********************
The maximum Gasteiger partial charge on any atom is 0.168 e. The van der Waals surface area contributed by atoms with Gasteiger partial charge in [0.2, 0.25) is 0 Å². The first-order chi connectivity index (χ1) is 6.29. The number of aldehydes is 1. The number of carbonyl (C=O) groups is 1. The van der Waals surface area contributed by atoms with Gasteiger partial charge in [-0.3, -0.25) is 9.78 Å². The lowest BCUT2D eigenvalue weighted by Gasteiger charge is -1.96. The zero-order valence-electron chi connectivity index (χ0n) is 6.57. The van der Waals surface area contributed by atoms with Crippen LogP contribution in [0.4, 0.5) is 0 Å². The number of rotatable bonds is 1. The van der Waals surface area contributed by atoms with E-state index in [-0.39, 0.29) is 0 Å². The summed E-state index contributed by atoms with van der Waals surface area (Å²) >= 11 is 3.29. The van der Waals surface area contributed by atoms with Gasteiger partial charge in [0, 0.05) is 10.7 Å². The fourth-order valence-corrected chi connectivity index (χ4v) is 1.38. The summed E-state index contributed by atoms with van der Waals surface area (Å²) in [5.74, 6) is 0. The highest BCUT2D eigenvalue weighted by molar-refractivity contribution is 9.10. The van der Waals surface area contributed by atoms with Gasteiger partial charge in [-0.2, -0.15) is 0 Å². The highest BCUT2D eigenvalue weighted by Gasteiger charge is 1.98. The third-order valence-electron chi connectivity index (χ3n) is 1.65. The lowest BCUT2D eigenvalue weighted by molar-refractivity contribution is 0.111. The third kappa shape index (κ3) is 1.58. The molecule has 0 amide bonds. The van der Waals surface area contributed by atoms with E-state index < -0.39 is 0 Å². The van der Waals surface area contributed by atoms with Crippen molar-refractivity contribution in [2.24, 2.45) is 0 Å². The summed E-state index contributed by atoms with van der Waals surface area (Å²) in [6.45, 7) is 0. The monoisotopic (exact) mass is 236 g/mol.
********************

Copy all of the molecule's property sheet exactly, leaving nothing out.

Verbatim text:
The maximum Gasteiger partial charge on any atom is 0.168 e. The van der Waals surface area contributed by atoms with Gasteiger partial charge in [0.2, 0.25) is 0 Å². The first-order chi connectivity index (χ1) is 6.29. The number of aldehydes is 1. The number of carbonyl (C=O) groups is 1. The van der Waals surface area contributed by atoms with Gasteiger partial charge in [-0.3, -0.25) is 9.78 Å². The lowest BCUT2D eigenvalue weighted by Gasteiger charge is -1.96. The zero-order valence-electron chi connectivity index (χ0n) is 6.57. The van der Waals surface area contributed by atoms with Crippen LogP contribution in [0.4, 0.5) is 0 Å². The number of rotatable bonds is 1. The van der Waals surface area contributed by atoms with E-state index in [-0.39, 0.29) is 0 Å². The summed E-state index contributed by atoms with van der Waals surface area (Å²) >= 11 is 3.29. The van der Waals surface area contributed by atoms with Gasteiger partial charge in [0, 0.05) is 10.7 Å². The fourth-order valence-corrected chi connectivity index (χ4v) is 1.38. The summed E-state index contributed by atoms with van der Waals surface area (Å²) in [5.74, 6) is 0. The highest BCUT2D eigenvalue weighted by molar-refractivity contribution is 9.10. The van der Waals surface area contributed by atoms with Gasteiger partial charge in [-0.2, -0.15) is 0 Å². The highest BCUT2D eigenvalue weighted by Gasteiger charge is 1.98. The third-order valence-electron chi connectivity index (χ3n) is 1.65. The lowest BCUT2D eigenvalue weighted by molar-refractivity contribution is 0.111. The third kappa shape index (κ3) is 1.58. The molecule has 0 amide bonds. The van der Waals surface area contributed by atoms with E-state index < -0.39 is 0 Å². The van der Waals surface area contributed by atoms with Crippen molar-refractivity contribution in [2.24, 2.45) is 0 Å². The summed E-state index contributed by atoms with van der Waals surface area (Å²) in [6.45, 7) is 0. The monoisotopic (exact) mass is 236 g/mol.